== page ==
The life of "strokes" is most often turned upside down. Patients struggling to understand and organize their existence after a stroke often have to deal with many social, marital, spiritual and professional problems.

Similar challenges arise for members of the patient's family who become their carers and try to provide a source of income for them. In turn, their health is often negatively affected by a loved one's stroke. The support of these carers is therefore also crucial in the whole process.

Choreotherapy is defined in Poland as a set of activities at three levels - dance therapy, dance psychotherapy and therapeutic dance. It is one of the ways to achieve fitness after strokes. For a patient after a stroke, the awareness of being a disabled person and accepting a new situation for him often exceeds his imagination. Suicidal thoughts, self-destruction symptoms appear, and low self-esteem often leads to depression.

Choreotherapy improves lost mobility, which is the most common impairment after a stroke. Movement in accordance with the rhythm improves breathing and blood circulation, which in turn helps the weaker side of the body gradually regain sensation. The patient through his systematic work becomes more and more efficient in his life. This, in turn, maintains his enthusiasm for participation in subsequent therapeutic exercises.

Men who are aware of their disability often fall into depression and depression, low self-esteem and lack of self-confidence. Dance helps them regain their strength. It gives the feeling that they are needed by themselves and others.

Dance defines the specific role of a man in his relationship with a woman, his decision-making and responsibility. Dance therapy helps a man rediscover and define his masculinity.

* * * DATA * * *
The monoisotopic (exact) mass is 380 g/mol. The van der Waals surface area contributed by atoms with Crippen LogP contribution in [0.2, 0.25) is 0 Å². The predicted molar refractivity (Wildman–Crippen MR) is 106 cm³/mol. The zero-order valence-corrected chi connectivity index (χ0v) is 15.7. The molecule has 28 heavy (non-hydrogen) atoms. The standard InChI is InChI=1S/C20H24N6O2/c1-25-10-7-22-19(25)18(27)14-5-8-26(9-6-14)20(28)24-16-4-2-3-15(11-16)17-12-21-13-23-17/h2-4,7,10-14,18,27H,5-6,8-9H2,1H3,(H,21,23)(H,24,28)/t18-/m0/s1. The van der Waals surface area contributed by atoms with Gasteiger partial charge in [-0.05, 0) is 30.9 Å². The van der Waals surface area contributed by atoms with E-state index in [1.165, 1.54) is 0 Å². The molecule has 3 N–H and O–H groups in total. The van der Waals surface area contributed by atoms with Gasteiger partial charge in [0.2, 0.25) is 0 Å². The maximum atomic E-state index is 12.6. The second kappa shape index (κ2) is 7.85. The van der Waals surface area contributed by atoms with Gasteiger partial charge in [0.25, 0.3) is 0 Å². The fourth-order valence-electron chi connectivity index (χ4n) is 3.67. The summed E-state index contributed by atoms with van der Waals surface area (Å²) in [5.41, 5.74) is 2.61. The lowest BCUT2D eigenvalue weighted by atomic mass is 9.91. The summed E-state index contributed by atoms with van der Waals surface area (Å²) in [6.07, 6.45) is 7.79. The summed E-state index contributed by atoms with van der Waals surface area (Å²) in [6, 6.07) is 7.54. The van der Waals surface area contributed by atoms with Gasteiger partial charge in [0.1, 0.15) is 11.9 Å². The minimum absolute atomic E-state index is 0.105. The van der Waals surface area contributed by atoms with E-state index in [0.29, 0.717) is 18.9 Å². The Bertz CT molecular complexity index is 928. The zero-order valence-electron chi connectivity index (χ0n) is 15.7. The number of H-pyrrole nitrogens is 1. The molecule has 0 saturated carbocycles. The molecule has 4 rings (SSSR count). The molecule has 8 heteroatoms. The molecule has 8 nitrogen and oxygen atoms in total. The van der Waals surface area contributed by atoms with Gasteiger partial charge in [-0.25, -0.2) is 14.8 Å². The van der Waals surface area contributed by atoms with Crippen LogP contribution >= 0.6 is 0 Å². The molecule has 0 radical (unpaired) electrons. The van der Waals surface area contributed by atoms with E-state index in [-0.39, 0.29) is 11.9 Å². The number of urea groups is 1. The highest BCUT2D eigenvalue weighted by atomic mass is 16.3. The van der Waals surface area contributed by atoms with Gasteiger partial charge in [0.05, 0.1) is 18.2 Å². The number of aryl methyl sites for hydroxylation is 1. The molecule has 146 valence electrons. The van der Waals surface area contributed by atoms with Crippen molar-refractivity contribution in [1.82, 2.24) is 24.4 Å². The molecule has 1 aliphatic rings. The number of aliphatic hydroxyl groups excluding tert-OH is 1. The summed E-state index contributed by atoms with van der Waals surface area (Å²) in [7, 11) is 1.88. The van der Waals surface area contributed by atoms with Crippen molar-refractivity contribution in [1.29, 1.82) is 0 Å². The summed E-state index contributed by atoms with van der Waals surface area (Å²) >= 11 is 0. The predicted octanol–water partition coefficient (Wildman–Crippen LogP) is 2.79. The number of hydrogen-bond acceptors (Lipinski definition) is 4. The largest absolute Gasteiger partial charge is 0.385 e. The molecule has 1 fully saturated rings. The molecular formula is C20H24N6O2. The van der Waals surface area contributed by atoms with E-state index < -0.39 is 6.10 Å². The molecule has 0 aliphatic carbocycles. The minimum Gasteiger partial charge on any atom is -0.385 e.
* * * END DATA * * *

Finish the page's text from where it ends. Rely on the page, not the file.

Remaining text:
Women after stroke often have a sense of loss of their attractiveness and femininity. They can also underestimate the first symptoms of stroke. Dance strengthens their self-confidence and self-esteem, restores the body's natural expression and increases self-confidence. It is sometimes a long and tedious process, but it gives unusual psychophysical effects.

Spasticity is a common effect of a stroke. It is a condition where some muscles are constantly contracted. This contraction causes muscle stiffness or tightness and can interfere with normal movement, speech, and gait. Spasticity is usually caused by damage to the part of the brain or spinal cord that controls voluntary movement. The damage causes a change in the balance of signals between the nervous system and muscles. This imbalance leads to increased muscle activity. Spasticity negatively affects the muscles and joints of the limbs.

I have been dancing for over 20 years. My trainees are stroke patients. I see their great joy with every step made to the rhythm of the music. This incredibly gives them wings and confirms their belief that this effort makes sense. And that their huge psycho-physical work is worth it because it gives measurable effects.

The joy of every correctly performed step can cause at most astonishment in a healthy person, but for a "striker" it is often a milestone in achieving fitness. This is "to be or not to be" at the next therapeutic session.

Elements of my work are:

  • coaching work that helps restore self-acceptance and self-esteem
  • development exercises based on the patient's strengths, e.g. based on The Bridge personality test
  • static and dynamic exercises obliging the patient to build the habit of correct body posture
  • isolation exercises that activate one dominant body part, e.g. knees, arms, etc.
  • upper and lower body coordination exercises
  • rhythm exercises such as clapping, stamping out to emphasize the rhythm in music for motor-auditory coordination
  • exercises with a partner in dance holding to relieve the symptoms of spasticity

SUMMARIZING. The work of a choreotherapist does not replace the work of a physiotherapist, but is an extraordinary complement to his activities and pharmacological treatment. The biggest advantage of choreotherapy is comprehensiveness - from improving mobility to raising self-esteem to the level of positive perception of yourself and your life.


Author: Tomasz Rachwalski

The article was prepared as part of the ProBio Małopolska project